What you should do instead is flip the analysis on its head when you’re doing any type of market analysis. Evaluate external factors first, such as opportunities and threats to your organization, and then internal factors, such as your strengths and weaknesses. 

“Focusing on the external factors first can get you thinking more broadly about the internal factors, reducing the risk of myopia. In other words, taking this approach can lead you to uncover internal factors that you might not have otherwise considered,” says HBR.

After you complete your inventory, you can conduct a true analysis that can uncover ways to improve upon your strategic planning. 

3. Create a Partner Success Plan

The first step in any successful partnership is creating a partner success plan according to Dan O’Leary of Box. “Partners really appreciate seeing a partner’s success plan. If I have written down what success means to [my partner], then I’m going to be able to deploy my resources to help [them] get it. One of the best things you can do is drive structure on how you manage [your partner],” says O’Leary.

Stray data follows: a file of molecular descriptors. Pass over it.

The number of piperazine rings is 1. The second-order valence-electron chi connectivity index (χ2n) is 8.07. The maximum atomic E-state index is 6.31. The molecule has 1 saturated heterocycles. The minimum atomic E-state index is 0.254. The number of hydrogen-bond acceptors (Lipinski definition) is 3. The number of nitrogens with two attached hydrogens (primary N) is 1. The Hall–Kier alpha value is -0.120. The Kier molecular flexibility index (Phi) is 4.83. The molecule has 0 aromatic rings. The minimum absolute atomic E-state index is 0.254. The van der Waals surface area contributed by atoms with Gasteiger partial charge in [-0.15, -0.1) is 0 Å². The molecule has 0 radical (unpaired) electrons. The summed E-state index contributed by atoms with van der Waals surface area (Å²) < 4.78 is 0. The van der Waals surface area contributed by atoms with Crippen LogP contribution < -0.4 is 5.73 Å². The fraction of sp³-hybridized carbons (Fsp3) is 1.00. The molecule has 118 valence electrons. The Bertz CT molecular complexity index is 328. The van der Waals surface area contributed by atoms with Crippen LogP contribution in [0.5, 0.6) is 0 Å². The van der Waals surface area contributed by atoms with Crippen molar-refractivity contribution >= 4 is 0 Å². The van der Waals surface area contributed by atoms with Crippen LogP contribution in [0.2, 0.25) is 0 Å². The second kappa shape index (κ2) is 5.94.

This is because in O’Leary’s world, a partner is just a customer with a different name. A partner represents hundreds of customers with their own unique set of challenges and opportunities, so when you take a customer success mindset, partners love it. 

When developing a partner success plan, you should have six columns of information that you can frame as questions:

  • What are we trying to accomplish? (Objective)
  • What activities can we perform to help? (Activities/milestones)
  • What impact should these activities have on the business? (Business outcomes)
  • Which activity/milestone are you planning next? (Next steps)
  • Which activities/milestones have you completed? (Progress
  • Who is driving the activities/milestones? (Drivers)

If you can answer these six questions concisely, you’ll have a thriving partner business and a thriving ecosystem with very happy customers.

4. Evaluation Criteria